When did Star Prototype first turn to additive manufacturing technologies?
Star Prototype was using additive manufacturing from the moment we set up the company in 2005. My first encounter was using three DTM SLS machines in Dongguan with a partner company. In 2015 Star Prototype received its first metal 3D printing machine in the form of a Renishaw AM250 which prints parts in Aluminum, Titanium and Stainless Steel.
What about 3D scanning technologies?
Star Prototype acquired its first 3D scanning machine in 2010. We bought a FARO arm, which we use on a daily basis, for doing reverse engineering and inspection. Currently, we use it for inspection of complex parts. The Faro laser scanner quickly and accurately scans the surface of the part we machined and creates a digital file. We can then compare the digital file from the scan of our part to the customer’s supplied CAD file to ensure its accuracy.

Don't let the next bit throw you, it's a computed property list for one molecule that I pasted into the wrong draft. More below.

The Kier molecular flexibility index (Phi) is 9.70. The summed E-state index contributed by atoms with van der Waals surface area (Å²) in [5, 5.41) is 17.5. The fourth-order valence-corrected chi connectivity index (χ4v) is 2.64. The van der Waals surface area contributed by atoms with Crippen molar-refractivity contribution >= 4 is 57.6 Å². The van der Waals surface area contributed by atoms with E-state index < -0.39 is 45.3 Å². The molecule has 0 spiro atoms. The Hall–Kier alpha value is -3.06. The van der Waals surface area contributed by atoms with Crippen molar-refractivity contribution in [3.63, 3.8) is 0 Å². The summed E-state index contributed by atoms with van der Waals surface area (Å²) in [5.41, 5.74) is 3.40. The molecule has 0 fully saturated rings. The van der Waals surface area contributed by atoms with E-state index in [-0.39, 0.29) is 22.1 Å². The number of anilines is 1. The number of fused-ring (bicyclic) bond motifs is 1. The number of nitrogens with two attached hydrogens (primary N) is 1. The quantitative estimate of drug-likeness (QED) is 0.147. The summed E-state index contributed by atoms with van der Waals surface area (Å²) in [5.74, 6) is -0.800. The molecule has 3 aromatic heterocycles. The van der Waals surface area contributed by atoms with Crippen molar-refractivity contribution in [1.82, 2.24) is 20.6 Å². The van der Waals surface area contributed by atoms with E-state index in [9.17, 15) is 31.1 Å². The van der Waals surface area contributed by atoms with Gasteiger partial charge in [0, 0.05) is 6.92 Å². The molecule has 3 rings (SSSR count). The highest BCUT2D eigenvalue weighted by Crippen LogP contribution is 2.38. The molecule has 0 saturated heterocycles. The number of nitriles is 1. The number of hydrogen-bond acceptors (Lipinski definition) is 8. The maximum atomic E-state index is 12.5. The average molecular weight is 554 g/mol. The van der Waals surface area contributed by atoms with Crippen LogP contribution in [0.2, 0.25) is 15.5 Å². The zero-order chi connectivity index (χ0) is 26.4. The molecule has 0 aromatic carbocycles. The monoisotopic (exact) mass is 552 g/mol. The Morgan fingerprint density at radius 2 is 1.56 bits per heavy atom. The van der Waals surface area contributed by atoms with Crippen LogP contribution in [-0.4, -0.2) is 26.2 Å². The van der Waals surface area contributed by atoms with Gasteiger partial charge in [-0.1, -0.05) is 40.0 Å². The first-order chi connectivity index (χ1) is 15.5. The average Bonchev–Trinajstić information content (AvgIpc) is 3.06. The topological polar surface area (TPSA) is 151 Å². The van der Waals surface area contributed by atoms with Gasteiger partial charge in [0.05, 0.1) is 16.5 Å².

How do you think 3D printing has impacted the field of low-volume manufacturing?
Metal 3D printing is going to be the single greatest development in the evolution of the low-volume manufacturing of metal parts in the next 50 years. The big challenge with metal 3D printing is that designers have to learn how to design for the process. You simply cannot just take a part design that is suitable for CNC machining and run it through a metal 3D printer. One has to take into consideration that they need to reduce the amount and number of supports in metal 3D printing as it is time consuming, expensive and takes a lot of time and effort to remove. It is not like stereolithography where you just tear off the supports with your hands; nor like SLS where you just brush off the powder. You need serious mechanical equipment to remove parts from the plate and remove supports.
Star Prototype has a reputation for excellence in quality control; can you tell us about the measures you have in place and how these reflect your company’s business values?